NIMH Explores the “Next Big Thing” in Mental Health Services Research
• Institute Update
What’s the “next big thing” that could help people with mental illnesses get the treatment and services they need? This important question was the theme of the National Institute of Mental Health (NIMH)’s 24th biennial Mental Health Services Research (MHSR 2018) conference held August 1-2, in Rockville, MD.
“This conference brings together mental health researchers and other experts, trainees, consumers, advocates, and mental health care providers to learn about current research findings and discuss new research that might close the gap between what science shows is most effective and what services people actually receive in real-world settings,” explained Michael Freed, Ph.D., EMT-B., a conference co-chair. “We are thrilled that this year the conference had more presentation proposals, more sessions, and more attendees than ever before. There is clearly a lot of interest in this research.”
Health services research is a multidisciplinary scientific field that examines how to improve people’s access to health care providers and services; how to improve the quality, continuity, and equity of the care they receive; how to most efficiently pay for needed health care; and ultimately, how to improve the symptoms and functioning of people with health conditions. The research considers individual and provider preferences and behavior, innovations in technology, and community, organizational, and systems-level factors to understand how to implement effective practices in care-delivery settings.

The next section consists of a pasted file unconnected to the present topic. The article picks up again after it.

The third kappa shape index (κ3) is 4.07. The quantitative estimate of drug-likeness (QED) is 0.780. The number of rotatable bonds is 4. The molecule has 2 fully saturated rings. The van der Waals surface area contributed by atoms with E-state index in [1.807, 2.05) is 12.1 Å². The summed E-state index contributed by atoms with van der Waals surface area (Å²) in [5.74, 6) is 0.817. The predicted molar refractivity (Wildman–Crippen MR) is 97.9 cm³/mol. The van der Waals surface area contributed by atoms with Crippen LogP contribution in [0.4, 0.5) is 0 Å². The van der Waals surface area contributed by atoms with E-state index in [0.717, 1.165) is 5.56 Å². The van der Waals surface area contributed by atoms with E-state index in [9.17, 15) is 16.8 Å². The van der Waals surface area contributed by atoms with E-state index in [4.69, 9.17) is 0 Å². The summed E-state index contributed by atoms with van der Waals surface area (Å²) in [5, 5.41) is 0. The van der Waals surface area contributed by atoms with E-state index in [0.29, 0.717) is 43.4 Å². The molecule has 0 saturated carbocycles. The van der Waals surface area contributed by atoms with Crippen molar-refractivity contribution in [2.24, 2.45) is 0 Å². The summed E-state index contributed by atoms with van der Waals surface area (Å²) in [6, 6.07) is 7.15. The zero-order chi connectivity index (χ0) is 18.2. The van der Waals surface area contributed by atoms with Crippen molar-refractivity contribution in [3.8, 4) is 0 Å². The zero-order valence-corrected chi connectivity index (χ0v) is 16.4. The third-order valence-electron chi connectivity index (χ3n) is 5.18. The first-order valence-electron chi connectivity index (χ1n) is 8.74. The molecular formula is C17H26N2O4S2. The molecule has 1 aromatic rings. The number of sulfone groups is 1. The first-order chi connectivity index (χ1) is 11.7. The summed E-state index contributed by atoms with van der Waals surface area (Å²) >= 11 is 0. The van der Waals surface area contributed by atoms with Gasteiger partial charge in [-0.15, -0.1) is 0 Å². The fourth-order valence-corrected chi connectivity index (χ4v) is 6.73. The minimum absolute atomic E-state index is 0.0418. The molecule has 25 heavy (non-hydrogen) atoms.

In his opening address, Dr. Freed acknowledged the participants’ passion and ongoing contributions to mental health services research and challenged them to use the meeting to generate new research ideas. In a pre-recorded welcoming address, NIMH Director Joshua Gordon, M.D., Ph.D., noted that, “Research doesn’t stop with the discovery of a new treatment, because even the best treatment won’t work if people can’t or won’t use it. We also need research to figure out how best to deliver effective therapies and services to those who need it now.”
Judge Leifman presenting the keynote address at the 24th MHSR conference.
The wide range of conference topics reflected the realities of mental health delivery today. Judge Steve Leifman, J.D., Administrative Judge for the Eleventh Circuit Court of Florida, delivered a compelling keynote address, noting that people with mental illnesses are more likely to be in jail—where mental health treatment is typically not available—than in a mental health facility. The key to addressing this problem is to make mental health care more easily available to those who have difficulty obtaining it, and he described his long-time efforts to do just that. Judge Leifman’s advocacy work in Miami-Dade County created an opportunity for the criminal justice system there to divert low-level offenders with mental illnesses to treatment and social services rather than to incarceration. The goal is to reduce psychiatric symptoms in order to break the cycle of repeat arrests and to provide services that lead to community reintegration and stability. This approach has significantly decreased the number of arrests and repeat incarcerations of people with mental illnesses, as well as the overall jail population in the county.